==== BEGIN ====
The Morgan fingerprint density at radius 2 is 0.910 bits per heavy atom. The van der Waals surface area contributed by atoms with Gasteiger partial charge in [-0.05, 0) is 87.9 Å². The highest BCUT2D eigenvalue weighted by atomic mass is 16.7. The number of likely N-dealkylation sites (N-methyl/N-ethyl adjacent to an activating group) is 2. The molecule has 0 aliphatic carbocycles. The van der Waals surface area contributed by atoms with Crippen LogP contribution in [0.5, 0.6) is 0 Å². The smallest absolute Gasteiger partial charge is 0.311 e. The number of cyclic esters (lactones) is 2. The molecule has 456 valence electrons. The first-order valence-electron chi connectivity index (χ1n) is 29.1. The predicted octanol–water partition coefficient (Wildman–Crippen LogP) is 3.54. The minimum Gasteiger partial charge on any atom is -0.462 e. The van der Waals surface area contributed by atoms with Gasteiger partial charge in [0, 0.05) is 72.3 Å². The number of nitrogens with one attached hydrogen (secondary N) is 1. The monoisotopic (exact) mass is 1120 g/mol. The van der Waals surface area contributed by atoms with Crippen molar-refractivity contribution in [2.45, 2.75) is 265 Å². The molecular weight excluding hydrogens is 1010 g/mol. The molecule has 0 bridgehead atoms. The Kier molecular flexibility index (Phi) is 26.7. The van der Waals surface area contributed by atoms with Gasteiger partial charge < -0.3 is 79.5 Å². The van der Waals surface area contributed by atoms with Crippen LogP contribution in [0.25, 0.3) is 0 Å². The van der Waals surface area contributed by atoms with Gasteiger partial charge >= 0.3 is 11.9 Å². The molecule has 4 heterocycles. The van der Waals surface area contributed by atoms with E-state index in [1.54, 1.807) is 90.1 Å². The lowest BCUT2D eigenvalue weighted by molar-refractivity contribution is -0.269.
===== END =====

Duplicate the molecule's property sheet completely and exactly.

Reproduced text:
The Morgan fingerprint density at radius 2 is 0.910 bits per heavy atom. The van der Waals surface area contributed by atoms with Gasteiger partial charge in [-0.05, 0) is 87.9 Å². The highest BCUT2D eigenvalue weighted by atomic mass is 16.7. The number of likely N-dealkylation sites (N-methyl/N-ethyl adjacent to an activating group) is 2. The molecule has 0 aliphatic carbocycles. The van der Waals surface area contributed by atoms with Crippen LogP contribution in [0.5, 0.6) is 0 Å². The smallest absolute Gasteiger partial charge is 0.311 e. The number of cyclic esters (lactones) is 2. The molecule has 456 valence electrons. The first-order valence-electron chi connectivity index (χ1n) is 29.1. The predicted octanol–water partition coefficient (Wildman–Crippen LogP) is 3.54. The minimum Gasteiger partial charge on any atom is -0.462 e. The van der Waals surface area contributed by atoms with Gasteiger partial charge in [0, 0.05) is 72.3 Å². The number of nitrogens with one attached hydrogen (secondary N) is 1. The monoisotopic (exact) mass is 1120 g/mol. The van der Waals surface area contributed by atoms with Crippen molar-refractivity contribution in [2.45, 2.75) is 265 Å². The molecular weight excluding hydrogens is 1010 g/mol. The molecule has 0 bridgehead atoms. The Kier molecular flexibility index (Phi) is 26.7. The van der Waals surface area contributed by atoms with Gasteiger partial charge < -0.3 is 79.5 Å². The van der Waals surface area contributed by atoms with Crippen LogP contribution in [0.25, 0.3) is 0 Å². The van der Waals surface area contributed by atoms with Gasteiger partial charge >= 0.3 is 11.9 Å². The molecule has 4 heterocycles. The van der Waals surface area contributed by atoms with E-state index in [1.54, 1.807) is 90.1 Å². The lowest BCUT2D eigenvalue weighted by molar-refractivity contribution is -0.269.